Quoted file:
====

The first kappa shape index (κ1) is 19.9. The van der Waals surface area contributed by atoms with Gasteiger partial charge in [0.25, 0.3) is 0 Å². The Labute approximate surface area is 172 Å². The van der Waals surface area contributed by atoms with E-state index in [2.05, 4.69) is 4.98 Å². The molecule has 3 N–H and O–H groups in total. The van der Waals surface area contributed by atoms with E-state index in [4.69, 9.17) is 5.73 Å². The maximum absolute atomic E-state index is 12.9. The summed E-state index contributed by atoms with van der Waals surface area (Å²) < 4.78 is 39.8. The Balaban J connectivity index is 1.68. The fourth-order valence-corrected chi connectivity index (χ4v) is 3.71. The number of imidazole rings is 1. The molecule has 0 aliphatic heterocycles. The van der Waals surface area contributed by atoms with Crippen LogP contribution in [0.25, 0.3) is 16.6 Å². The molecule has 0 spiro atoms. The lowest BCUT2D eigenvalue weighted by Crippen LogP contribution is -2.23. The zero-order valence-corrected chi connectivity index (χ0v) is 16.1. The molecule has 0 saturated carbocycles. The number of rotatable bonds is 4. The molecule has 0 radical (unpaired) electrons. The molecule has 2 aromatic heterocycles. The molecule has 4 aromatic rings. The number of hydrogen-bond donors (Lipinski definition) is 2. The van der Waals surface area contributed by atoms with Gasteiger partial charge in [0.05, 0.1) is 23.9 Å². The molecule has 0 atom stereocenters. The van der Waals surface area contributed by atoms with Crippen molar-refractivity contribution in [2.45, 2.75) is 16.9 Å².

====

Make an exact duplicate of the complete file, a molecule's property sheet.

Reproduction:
The first kappa shape index (κ1) is 19.9. The van der Waals surface area contributed by atoms with Gasteiger partial charge in [0.25, 0.3) is 0 Å². The Labute approximate surface area is 172 Å². The van der Waals surface area contributed by atoms with E-state index in [2.05, 4.69) is 4.98 Å². The molecule has 3 N–H and O–H groups in total. The van der Waals surface area contributed by atoms with E-state index in [4.69, 9.17) is 5.73 Å². The maximum absolute atomic E-state index is 12.9. The summed E-state index contributed by atoms with van der Waals surface area (Å²) < 4.78 is 39.8. The Balaban J connectivity index is 1.68. The fourth-order valence-corrected chi connectivity index (χ4v) is 3.71. The number of imidazole rings is 1. The molecule has 0 aliphatic heterocycles. The van der Waals surface area contributed by atoms with Crippen LogP contribution in [0.25, 0.3) is 16.6 Å². The molecule has 0 spiro atoms. The lowest BCUT2D eigenvalue weighted by Crippen LogP contribution is -2.23. The zero-order valence-corrected chi connectivity index (χ0v) is 16.1. The molecule has 0 saturated carbocycles. The number of rotatable bonds is 4. The molecule has 0 radical (unpaired) electrons. The molecule has 2 aromatic heterocycles. The molecule has 4 aromatic rings. The number of hydrogen-bond donors (Lipinski definition) is 2. The van der Waals surface area contributed by atoms with Gasteiger partial charge in [0.05, 0.1) is 23.9 Å². The molecule has 0 atom stereocenters. The van der Waals surface area contributed by atoms with Crippen molar-refractivity contribution in [2.45, 2.75) is 16.9 Å².